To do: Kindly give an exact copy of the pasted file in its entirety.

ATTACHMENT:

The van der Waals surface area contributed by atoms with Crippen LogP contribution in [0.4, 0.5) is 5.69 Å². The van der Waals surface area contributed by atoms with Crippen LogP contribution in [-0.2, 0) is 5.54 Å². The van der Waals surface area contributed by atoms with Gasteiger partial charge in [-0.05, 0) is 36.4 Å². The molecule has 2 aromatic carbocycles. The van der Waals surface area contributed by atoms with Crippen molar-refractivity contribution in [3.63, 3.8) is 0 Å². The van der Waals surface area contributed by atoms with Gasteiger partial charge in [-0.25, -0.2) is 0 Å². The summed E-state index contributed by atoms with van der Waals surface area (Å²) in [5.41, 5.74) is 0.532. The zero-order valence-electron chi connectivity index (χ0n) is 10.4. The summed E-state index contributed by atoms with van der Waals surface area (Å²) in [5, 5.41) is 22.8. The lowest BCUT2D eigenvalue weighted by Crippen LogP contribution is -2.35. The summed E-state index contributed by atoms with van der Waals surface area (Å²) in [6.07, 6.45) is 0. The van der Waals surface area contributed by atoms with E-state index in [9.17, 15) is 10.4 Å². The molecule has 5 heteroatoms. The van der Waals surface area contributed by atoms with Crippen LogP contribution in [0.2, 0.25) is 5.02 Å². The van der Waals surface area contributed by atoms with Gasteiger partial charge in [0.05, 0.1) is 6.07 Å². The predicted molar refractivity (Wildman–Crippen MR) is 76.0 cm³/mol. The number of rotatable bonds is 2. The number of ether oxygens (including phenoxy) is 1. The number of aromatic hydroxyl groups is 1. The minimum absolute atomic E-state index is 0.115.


The van der Waals surface area contributed by atoms with Crippen LogP contribution in [0.4, 0.5) is 5.69 Å². The van der Waals surface area contributed by atoms with Crippen LogP contribution in [-0.2, 0) is 5.54 Å². The van der Waals surface area contributed by atoms with Gasteiger partial charge in [-0.05, 0) is 36.4 Å². The molecule has 2 aromatic carbocycles. The van der Waals surface area contributed by atoms with Crippen molar-refractivity contribution in [3.63, 3.8) is 0 Å². The van der Waals surface area contributed by atoms with Gasteiger partial charge in [-0.25, -0.2) is 0 Å². The summed E-state index contributed by atoms with van der Waals surface area (Å²) in [5.41, 5.74) is 0.532. The zero-order valence-electron chi connectivity index (χ0n) is 10.4. The summed E-state index contributed by atoms with van der Waals surface area (Å²) in [5, 5.41) is 22.8. The lowest BCUT2D eigenvalue weighted by Crippen LogP contribution is -2.35. The summed E-state index contributed by atoms with van der Waals surface area (Å²) in [6.07, 6.45) is 0. The van der Waals surface area contributed by atoms with E-state index in [9.17, 15) is 10.4 Å². The molecule has 5 heteroatoms. The van der Waals surface area contributed by atoms with Crippen LogP contribution in [0.2, 0.25) is 5.02 Å². The van der Waals surface area contributed by atoms with Gasteiger partial charge in [0.05, 0.1) is 6.07 Å². The predicted molar refractivity (Wildman–Crippen MR) is 76.0 cm³/mol. The number of rotatable bonds is 2. The number of ether oxygens (including phenoxy) is 1. The number of aromatic hydroxyl groups is 1. The minimum absolute atomic E-state index is 0.115.